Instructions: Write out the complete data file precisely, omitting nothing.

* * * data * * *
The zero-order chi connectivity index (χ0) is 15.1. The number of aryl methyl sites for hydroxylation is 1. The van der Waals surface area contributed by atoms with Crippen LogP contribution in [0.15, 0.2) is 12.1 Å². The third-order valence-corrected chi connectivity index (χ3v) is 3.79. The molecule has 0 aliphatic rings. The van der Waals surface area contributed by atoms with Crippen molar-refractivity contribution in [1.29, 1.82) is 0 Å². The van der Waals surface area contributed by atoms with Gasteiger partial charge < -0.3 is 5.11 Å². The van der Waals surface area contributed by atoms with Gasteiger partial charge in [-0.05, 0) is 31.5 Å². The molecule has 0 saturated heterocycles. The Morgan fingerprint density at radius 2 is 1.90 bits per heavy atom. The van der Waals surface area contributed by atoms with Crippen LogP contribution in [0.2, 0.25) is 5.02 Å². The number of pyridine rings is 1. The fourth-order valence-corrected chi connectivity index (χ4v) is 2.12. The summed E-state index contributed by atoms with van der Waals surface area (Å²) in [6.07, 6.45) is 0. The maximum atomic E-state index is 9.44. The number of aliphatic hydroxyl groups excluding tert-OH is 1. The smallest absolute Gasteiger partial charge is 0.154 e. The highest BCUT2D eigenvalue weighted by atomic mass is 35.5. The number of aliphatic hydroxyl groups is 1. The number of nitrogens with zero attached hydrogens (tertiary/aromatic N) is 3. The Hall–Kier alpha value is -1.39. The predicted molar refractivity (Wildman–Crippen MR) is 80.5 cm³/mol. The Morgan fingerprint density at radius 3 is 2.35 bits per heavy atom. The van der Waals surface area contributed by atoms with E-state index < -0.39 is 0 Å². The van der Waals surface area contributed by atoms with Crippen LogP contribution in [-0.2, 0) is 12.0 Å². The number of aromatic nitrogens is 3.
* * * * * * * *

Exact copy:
The zero-order chi connectivity index (χ0) is 15.1. The number of aryl methyl sites for hydroxylation is 1. The van der Waals surface area contributed by atoms with Crippen LogP contribution in [0.15, 0.2) is 12.1 Å². The third-order valence-corrected chi connectivity index (χ3v) is 3.79. The molecule has 0 aliphatic rings. The van der Waals surface area contributed by atoms with Crippen molar-refractivity contribution in [1.29, 1.82) is 0 Å². The van der Waals surface area contributed by atoms with Gasteiger partial charge < -0.3 is 5.11 Å². The van der Waals surface area contributed by atoms with Gasteiger partial charge in [-0.05, 0) is 31.5 Å². The molecule has 0 saturated heterocycles. The Morgan fingerprint density at radius 2 is 1.90 bits per heavy atom. The van der Waals surface area contributed by atoms with Crippen LogP contribution in [0.2, 0.25) is 5.02 Å². The number of pyridine rings is 1. The fourth-order valence-corrected chi connectivity index (χ4v) is 2.12. The summed E-state index contributed by atoms with van der Waals surface area (Å²) in [6.07, 6.45) is 0. The maximum atomic E-state index is 9.44. The number of aliphatic hydroxyl groups excluding tert-OH is 1. The smallest absolute Gasteiger partial charge is 0.154 e. The highest BCUT2D eigenvalue weighted by atomic mass is 35.5. The number of aliphatic hydroxyl groups is 1. The number of nitrogens with zero attached hydrogens (tertiary/aromatic N) is 3. The Hall–Kier alpha value is -1.39. The predicted molar refractivity (Wildman–Crippen MR) is 80.5 cm³/mol. The Morgan fingerprint density at radius 3 is 2.35 bits per heavy atom. The van der Waals surface area contributed by atoms with E-state index < -0.39 is 0 Å². The van der Waals surface area contributed by atoms with Crippen LogP contribution in [-0.2, 0) is 12.0 Å². The number of aromatic nitrogens is 3.